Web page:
Jimmy Kimmel choked back tears on the May 1 episode of “Jimmy Kimmel Live” when he recounted what happened to his son, Billy, who was born with a near-fatal heart disease less than two weeks earlier. The late night host sounded off on the state of American health care, praised the Affordable Care Act and thanked the doctors who saved his son’s life – including Bellmore JFK alumnus Evan Zahn.
After graduating from Kennedy in 1978, Zahn received a bachelor’s degree from SUNY Albany and earned his medical degree from New York Medical College in Valhalla. In 1989, he began working at the Miami Children’s Hospital in South Florida (now Nicklaus Children’s Hospital) and stayed there for most of his career. For the past five years he has served as director of the Guerin Family Congenital Heart Program at Cedars-Sinai Heart Institute in Los Angeles, where Billy was treated.
Zahn was picking up his mother at the airport when he received a call from the hospital about the emergency. After performing an echocardiogram, or sonogram of the heart, on Billy, he discovered that the infant had been born with Tetralogy of Fallot with pulmonary atresia.
“That’s the most common heart disease we see in children,” said Zahn. “It comes in a wide sort of variety, from very bad to treatable.”
In Billy’s case, there was a hole in his heart’s lining between the right and left ventricles. The doctors at Cedars-Sinai Heart Institute performed open-heart surgery and corrected the problem.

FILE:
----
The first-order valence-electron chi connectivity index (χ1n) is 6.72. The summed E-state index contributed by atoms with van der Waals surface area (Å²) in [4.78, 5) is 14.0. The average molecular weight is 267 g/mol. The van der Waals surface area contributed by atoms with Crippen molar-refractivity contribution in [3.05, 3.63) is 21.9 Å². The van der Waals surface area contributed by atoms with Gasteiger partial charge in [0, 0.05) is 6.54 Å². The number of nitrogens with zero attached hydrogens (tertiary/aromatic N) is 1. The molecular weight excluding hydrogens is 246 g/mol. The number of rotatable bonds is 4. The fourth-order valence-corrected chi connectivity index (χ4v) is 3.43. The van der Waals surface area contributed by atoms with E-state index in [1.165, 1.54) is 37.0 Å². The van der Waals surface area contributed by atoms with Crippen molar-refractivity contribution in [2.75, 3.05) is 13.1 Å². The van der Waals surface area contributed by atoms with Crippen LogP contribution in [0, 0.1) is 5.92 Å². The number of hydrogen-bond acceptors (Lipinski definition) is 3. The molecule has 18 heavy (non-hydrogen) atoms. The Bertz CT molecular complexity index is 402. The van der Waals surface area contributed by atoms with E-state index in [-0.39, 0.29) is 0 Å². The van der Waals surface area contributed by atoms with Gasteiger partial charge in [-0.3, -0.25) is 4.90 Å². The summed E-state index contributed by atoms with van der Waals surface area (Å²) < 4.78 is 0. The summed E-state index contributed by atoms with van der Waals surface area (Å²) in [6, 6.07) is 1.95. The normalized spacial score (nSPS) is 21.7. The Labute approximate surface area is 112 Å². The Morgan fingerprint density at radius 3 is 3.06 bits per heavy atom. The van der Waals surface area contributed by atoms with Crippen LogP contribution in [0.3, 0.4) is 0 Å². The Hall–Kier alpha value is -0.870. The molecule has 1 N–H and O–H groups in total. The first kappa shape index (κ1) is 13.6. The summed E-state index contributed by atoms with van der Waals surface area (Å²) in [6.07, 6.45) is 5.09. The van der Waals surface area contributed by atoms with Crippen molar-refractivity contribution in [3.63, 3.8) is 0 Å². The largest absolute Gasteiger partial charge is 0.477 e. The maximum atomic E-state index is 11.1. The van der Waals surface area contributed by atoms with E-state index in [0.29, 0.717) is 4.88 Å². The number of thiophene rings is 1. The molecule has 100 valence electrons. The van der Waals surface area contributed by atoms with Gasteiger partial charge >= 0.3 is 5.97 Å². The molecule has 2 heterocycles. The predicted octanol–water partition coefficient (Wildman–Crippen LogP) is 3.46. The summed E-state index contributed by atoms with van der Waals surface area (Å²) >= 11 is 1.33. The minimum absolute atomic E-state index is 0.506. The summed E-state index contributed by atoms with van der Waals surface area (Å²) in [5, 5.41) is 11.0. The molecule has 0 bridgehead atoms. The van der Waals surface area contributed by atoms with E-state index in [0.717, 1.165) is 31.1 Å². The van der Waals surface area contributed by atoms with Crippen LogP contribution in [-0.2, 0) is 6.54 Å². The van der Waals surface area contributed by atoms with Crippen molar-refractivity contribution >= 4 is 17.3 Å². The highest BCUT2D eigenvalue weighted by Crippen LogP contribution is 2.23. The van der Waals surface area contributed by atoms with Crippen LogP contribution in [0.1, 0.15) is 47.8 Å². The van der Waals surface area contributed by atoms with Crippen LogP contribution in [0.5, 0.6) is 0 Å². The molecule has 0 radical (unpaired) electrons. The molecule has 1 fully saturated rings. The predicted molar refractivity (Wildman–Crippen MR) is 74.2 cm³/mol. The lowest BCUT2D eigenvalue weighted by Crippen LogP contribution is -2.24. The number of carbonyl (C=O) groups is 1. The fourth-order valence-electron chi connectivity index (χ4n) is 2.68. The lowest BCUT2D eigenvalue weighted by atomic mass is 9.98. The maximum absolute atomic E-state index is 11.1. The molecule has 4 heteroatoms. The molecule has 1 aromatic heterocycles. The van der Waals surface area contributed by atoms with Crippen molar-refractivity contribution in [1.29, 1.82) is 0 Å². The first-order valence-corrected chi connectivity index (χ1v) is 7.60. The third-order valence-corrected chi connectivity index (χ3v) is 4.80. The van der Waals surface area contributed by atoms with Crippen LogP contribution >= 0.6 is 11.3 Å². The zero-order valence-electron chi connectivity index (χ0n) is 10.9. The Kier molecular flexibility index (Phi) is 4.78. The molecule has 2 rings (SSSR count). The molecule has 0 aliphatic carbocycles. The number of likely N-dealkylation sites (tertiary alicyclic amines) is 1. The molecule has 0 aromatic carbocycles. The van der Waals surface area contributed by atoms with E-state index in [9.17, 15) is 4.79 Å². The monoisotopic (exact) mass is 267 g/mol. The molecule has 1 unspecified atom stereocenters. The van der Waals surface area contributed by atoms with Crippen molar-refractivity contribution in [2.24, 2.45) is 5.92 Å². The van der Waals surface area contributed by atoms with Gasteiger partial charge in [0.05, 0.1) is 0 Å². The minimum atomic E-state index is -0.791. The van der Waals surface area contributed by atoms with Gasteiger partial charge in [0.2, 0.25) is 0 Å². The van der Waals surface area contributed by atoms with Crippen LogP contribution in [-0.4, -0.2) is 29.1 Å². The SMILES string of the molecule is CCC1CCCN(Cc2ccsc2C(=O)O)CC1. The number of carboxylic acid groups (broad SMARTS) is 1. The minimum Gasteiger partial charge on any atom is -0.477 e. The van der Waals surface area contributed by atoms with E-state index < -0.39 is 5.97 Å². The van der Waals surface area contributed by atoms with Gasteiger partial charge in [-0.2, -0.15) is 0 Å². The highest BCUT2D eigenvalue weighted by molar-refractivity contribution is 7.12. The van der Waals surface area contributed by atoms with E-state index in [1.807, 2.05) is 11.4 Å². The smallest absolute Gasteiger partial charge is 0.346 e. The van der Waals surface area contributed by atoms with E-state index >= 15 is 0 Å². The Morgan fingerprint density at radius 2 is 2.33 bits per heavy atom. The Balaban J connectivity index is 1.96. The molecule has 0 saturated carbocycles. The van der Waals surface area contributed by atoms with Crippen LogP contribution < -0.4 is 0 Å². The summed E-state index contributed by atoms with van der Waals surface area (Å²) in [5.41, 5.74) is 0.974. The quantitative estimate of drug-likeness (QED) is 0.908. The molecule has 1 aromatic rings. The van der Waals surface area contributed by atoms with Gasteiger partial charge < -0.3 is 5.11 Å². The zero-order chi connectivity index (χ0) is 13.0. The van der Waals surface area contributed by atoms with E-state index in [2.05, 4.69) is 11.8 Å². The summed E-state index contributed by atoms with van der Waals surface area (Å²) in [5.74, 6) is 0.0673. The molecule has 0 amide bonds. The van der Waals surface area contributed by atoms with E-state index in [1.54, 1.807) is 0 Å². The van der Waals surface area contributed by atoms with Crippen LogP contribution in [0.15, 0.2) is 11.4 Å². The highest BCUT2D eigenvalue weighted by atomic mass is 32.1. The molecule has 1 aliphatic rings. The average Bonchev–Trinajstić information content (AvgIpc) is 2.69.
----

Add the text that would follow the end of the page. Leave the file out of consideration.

Rather than relying on open-heart surgery, Zahn said that his doctors at the Guerin Family Congenital Heart Program are researching the use of a catheter-based procedure to treat heart conditions. The procedure is minimally invasive and does not leave a scar, he said and added, “The amount of things we can do today is really just staggering.”
Zahn agreed with criticism Kimmel lobbed against the American Health Care Act, which congressional Republicans just passed in the House of Representatives. According to Reuters, if passed, the bill “would allow states to opt out of Obamacare protections for people with pre-existing medical conditions [such as Billy’s] – provisions that force insurers to charge sick people and healthy people the same rates.”
“I think Jimmy Kimmel did his credit,” Zahn said, commending Kimmel for using his story to spread a message.
“It’s hard to swallow as a patriotic American, which I am, that we are discussing eliminating or making insurance difficult to get for patients with pre-existing conditions,” he continued. “That is literally every patient I have helped in the span of my career… Do we really want to go back to survival of the fittest?”
Zahn remembers his community as having a mosaic of differing opinions when it comes to politics, “but they are good, caring, family-oriented people.” He said that he believes, “People in [similar] communities across the country will ban together and realize we have to take care of each our own, particularly the sick.”
Jimmy Kimmel returned to “Jimmy Kimmel Live” on May 9 to update the audience on Billy’s condition. He said that his son was “eating, getting bigger and sleeping well.”